An example of this was recently demonstrated in a genome-wide association study published in December 2012 in Nature Genetics where patients with alcoholic chronic pancreatitis were more likely to have mutation in the Claudin-2 gene.
The TIGAR-O Classification, first published in the February 2001 Gastroenterology, separates pancreatitis into 6 categories: toxic-metabolic (to include alcohol), idiopathic, genetic, autoimmune, recurrent and severe acute, and obstructive. Internists are largely tasked with treating the pain of chronic forms of pancreatitis, overseeing nutrition and drug therapy, monitoring patients for changes in symptoms and pancreatic sufficiency, and ordering routine tests to determine the progress of the disease.
Chronic pancreatitis can result from taking medications, but Dr. Tenner pointed out that drug-induced pancreatitis is a complicated subject. “Literally hundreds of drugs have been implicated in the literature, but in fact probably very few actually cause chronic pancreatitis. The studies are very poor,” he said.
Several studies indicate that roughly one-third of cases are idiopathic. In the past 15 years, mutations in several genes that increase the risk of pancreatitis have been identified, such as PRSS1, SPINK1 and CFTR.
“Idiopathic cases may be on par with diverticulitis and appendicitis, where you ask a clinician what caused it and they say they don't know. It may just be a situation where the pancreas becomes inflamed,” said Dr. Tenner.
Patients who have had prior, recurrent acute pancreatitis are at increased risk for chronic pancreatitis.
“Depending on the severity of the attacks of acute pancreatitis, there can be damage to the small or main ducts in the pancreas that lead to scarring and other changes [that lead to chronic pancreatitis],” said Dr. Kochman.
Dr. Tenner noted that patients with established type 2 diabetes have increased risk for chronic pancreatitis. “These patients tend to have more gallstones than the general population. They also tend to have high triglycerides as part of the metabolic syndrome, which can raise the risk of developing chronic or acute pancreatitis,” he said.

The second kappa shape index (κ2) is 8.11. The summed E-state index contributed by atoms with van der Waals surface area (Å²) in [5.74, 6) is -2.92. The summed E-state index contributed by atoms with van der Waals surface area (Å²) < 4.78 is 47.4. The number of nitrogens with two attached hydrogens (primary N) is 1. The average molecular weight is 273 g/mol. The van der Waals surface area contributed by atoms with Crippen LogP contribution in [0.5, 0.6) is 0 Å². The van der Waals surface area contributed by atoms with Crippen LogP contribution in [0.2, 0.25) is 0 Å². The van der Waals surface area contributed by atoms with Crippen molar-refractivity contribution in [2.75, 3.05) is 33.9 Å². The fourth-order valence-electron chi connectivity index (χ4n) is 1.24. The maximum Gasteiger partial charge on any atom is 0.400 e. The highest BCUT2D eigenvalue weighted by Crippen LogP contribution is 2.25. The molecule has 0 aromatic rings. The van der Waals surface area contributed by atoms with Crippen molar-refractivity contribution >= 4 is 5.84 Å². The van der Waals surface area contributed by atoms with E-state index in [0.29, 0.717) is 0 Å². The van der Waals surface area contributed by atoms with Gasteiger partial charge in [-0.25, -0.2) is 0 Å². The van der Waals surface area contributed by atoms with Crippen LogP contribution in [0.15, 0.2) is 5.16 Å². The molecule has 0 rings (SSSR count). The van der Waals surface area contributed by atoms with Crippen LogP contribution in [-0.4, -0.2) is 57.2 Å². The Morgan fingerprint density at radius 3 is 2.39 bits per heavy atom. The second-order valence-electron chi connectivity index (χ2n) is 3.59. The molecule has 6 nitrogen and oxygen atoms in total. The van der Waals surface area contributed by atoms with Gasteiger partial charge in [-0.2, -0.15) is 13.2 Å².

In many cases, lifestyle changes that slow the progression of chronic pancreatitis will also alleviate pain, said Frank G. Gress, MD, FACP, clinical chief of the division of digestive diseases at New York-Presbyterian Hospital/Columbia University Medical Center in New York.
“Although chronic pancreatitis is not reversible, patients can help prevent progression by avoiding behavior that can worsen it, notably alcohol consumption and smoking,” Dr. Gress said, noting that smoking is an independent risk factor for chronic pancreatitis.
Dhiraj Yadav, MD, MPH, associate professor in the division of gastroenterology, hepatology and nutrition at the University of Pittsburgh School of Medicine, agreed.
“Counseling patients on alcohol consumption is imperative. There is a common, and false, presumption that patients will not stop drinking, but there is empiric data that counseling these patients regarding abstinence can be effective,” Dr. Yadav said. A study appearing in the April 11, 2009, Gastroenterology suggested that simple interventions such as a 30-minute discussion can help patients abstain from alcohol when delivered in a repeated and systematic way.
Dr. Yadav also stressed the importance of discussing smoking. “Even when physicians counsel to abstain from alcohol, they may or may not counsel on smoking. Smoking cessation should be encouraged as well,” he said.